A lot about the show is very broad — the satire, the cartoony portrayal of Max — and in hindsight it feels fairly crude.   The portrayal of the logistics of Edison’s job was awkward — it’s hard to believe that he could just cut into any other programming with a “live and direct” story, or that he’d so often go on the air without yet having a full picture of what he was reporting on (although, admittedly, that doesn’t stop a lot of modern telejournalists).  And sometimes the writing is stilted in ways that you can tell are the result of network executives having no faith in the intelligence of the viewer.  For instance, in one episode, the police enter a suspect’s home and discover that she had an off switch on her television.  The cops react in shock to the fact, and one of them says “She’ll get twenty years for that.”  Any conscious viewer would understand at this point that in the world of Max Headroom, it’s illegal to have an off switch on your TV.  And yet we then cut to another angle and hear the off-camera cop’s voiceover adding, “Off switches are illegal!”  As if the other cops he was talking to didn’t already know that.  Granted, that’s an instance of the show being held back by its network, but there’s enough about the show’s own writing that doesn’t work as well as it could.

In particular, for a show called Max Headroom, it isn’t generally about Max Headroom.  It would’ve been more accurate to call it Edison Carter.  Sure, there are episodes where they manage to make good use of Max as a character or a concept — either someone wants to obtain Max’s unique technology for some reason, or Max is the only one who can get into a bad guy’s system, or Max is needed as a distraction.  There’s one particularly good episode, “Neurostim,” in which Edison’s relationship with Max has become strained but Max is the only one who can save him from an addictive VR product, so they have to have a meeting of minds and hash out their conflict (although it kind of fizzles out at the end).  But there are too many other episodes where Max contributes nothing to the story beyond popping into a scene and making wisecracks or pithy observations about the story’s events.  Sometimes his comments serve to address the theme of the episode, but sometimes they serve no purpose but to give Max some screen time in a story that has nothing to do with him.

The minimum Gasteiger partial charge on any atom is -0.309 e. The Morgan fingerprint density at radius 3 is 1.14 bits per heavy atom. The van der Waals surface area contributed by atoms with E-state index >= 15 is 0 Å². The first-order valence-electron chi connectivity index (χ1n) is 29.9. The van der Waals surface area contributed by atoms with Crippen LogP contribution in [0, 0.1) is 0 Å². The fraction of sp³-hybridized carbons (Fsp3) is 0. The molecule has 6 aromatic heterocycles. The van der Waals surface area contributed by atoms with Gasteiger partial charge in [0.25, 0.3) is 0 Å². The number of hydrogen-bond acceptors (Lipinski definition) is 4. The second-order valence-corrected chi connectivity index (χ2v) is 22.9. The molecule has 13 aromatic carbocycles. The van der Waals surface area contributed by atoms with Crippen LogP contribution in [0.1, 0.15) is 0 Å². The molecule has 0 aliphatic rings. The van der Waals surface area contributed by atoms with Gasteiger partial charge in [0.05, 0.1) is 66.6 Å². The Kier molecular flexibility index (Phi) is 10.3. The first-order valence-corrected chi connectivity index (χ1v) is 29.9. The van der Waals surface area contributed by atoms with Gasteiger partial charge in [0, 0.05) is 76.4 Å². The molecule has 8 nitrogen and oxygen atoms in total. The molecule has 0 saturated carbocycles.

Also, I have to say, I think Matt Frewer doesn’t work as well as a heroic lead as he does as a quirky character actor.  He was cast as Max first, of course, and played Edison because of that.  But he’s just a bit too gawky in appearance and voice to be entirely convincing as a hard-hitting, ultra-manly, fearless investigative reporter.  Or rather, it’s not that he wasn’t reasonably good in the role, it’s just that it didn’t feel like the right role for him, that it didn’t let him do what he does best (although he had Max for that).  As for his leading lady Amanda Pays, she was very lovely and had that wonderful throaty British contralto… but as I discovered when I bought the DVD set of The Flash, she’s kind of one-note as an actress, never really varying her delivery or showing much emotional range.  So as lovely as the timbre of her voice is, I tend to get tired of listening to her if I watch too many episodes in a row.